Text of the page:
The colleges that I work with tell me that new students are flocking to get business degrees or specialized undergraduate degrees in nursing, education, engineering, or other majors that “guarantee” a job after graduation. Yet many students enter college without a clear idea of what they want to accomplish in their career, and stress over choosing the right major. As a result, half of all students change their major at least once during their college career, according to Dr. Fritz Grupe of MyMajors.com.
Parents are worried about their children’s choices, too. “What kind of job can you to get with an English Lit major?” is a common reaction.
The fact is that a liberal arts degree remains an excellent path to success, according to statistics published by the U.S. Census Bureau. In 2010 and 2011, graduates with degrees in the humanities or social science actually had average salaries that were higher than those for science and math graduates. It is true that those with engineering and professional or pre-professional degrees made more right out of college, but this margin does not appear to hold up over time.
According to the Census Bureau numbers, by age 56 to 60 the humanities and social science graduates made about $2,000 more a year than the professional and pre-professional graduates.
Of course, it doesn’t matter what the average salary is if you can’t find a job. So what is the story for liberal arts majors? It turns out that even in the middle of this awful economy and job market, recent liberal arts graduates had an unemployment rate of just 5.2%, far below the national average for workers overall. This means that almost 19 out of every 20 graduates were able to find work. And this advantage appears to extend later in your career. In the same period, workers 41 to 50 years old with liberal arts degrees had an unemployment rate of just 3.5 percent, which is only slightly higher than those with professional or pre-professional degrees.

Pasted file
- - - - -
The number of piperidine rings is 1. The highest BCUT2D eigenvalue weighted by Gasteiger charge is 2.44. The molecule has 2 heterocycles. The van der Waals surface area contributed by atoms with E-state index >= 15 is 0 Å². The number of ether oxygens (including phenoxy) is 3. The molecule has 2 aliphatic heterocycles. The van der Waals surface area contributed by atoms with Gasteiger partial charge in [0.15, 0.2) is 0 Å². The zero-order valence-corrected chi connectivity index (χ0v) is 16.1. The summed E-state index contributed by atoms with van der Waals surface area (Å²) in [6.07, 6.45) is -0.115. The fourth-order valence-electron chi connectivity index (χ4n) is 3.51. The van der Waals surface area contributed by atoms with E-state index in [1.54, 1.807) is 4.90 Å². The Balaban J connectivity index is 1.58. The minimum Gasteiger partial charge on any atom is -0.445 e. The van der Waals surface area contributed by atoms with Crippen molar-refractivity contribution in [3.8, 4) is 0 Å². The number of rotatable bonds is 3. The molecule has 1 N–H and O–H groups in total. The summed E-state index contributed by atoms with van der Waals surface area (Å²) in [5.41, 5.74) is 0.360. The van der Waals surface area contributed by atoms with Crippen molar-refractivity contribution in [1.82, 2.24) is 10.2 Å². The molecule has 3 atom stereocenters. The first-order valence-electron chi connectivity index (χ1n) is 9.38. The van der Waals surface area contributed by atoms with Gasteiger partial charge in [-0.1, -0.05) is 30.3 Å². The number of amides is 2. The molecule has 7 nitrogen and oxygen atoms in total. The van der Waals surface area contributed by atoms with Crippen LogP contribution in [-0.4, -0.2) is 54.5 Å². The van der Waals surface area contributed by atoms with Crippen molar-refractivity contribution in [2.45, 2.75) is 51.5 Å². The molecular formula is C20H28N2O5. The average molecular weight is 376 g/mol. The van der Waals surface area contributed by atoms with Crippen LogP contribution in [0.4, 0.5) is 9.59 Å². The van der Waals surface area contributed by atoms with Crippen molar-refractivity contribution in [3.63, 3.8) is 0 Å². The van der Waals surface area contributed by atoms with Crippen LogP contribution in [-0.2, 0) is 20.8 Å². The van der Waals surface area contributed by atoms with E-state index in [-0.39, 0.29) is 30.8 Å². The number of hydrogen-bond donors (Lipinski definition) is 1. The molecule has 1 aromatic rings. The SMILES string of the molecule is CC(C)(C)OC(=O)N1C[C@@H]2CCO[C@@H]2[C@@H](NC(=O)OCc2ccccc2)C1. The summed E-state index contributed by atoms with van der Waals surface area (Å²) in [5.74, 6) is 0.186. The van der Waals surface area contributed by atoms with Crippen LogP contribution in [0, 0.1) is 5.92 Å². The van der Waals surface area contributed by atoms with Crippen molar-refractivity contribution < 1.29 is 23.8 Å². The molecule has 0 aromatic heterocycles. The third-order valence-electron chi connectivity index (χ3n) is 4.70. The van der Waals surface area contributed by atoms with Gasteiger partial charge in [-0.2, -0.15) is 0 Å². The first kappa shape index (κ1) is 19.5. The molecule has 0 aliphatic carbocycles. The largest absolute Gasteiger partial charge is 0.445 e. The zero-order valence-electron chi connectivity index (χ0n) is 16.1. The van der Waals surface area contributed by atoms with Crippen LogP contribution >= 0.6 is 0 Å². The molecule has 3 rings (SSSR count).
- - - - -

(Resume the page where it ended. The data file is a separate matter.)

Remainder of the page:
The fact is that our nation’s businesses – large and small – depend on a steady crop of young workers who are needed not for the facts that they learned in college, but rather the skills. Companies need employees with a strong work ethic, the ability to conduct research and analysis of information, problem solving ability, leadership and teamwork skills, and the ability to communicate clearly and effectively both verbally and in writing. These are the very skills that a liberal arts degree is design to teach.
Alfred Poor, Ph.D. is a speaker and a writer, and is the author of “7 Success Secrets That Every College Student Needs to Know!” He speaks to high school, college, and corporate audiences about the importance of career skills for young employees’ success at work.
He is dedicated to delivering practical information that you can put to use right away. You can contact him on Twitter at @AlfredPoor, on LinkedIn at linkedin.com/in/alfredpoor, on Google+ at google.com/+AlfredPoor, or through his website at www.alfredpoorspeaker.com.
This post was provided by Alfred Poor, Professional Speaker and writer, who was a guest on College Smart Radio “Tackling the Runaway Costs of College” on March 1st, 2014. Listen to this broadcast on YouTube here.
Photo Credit: Airik Lopez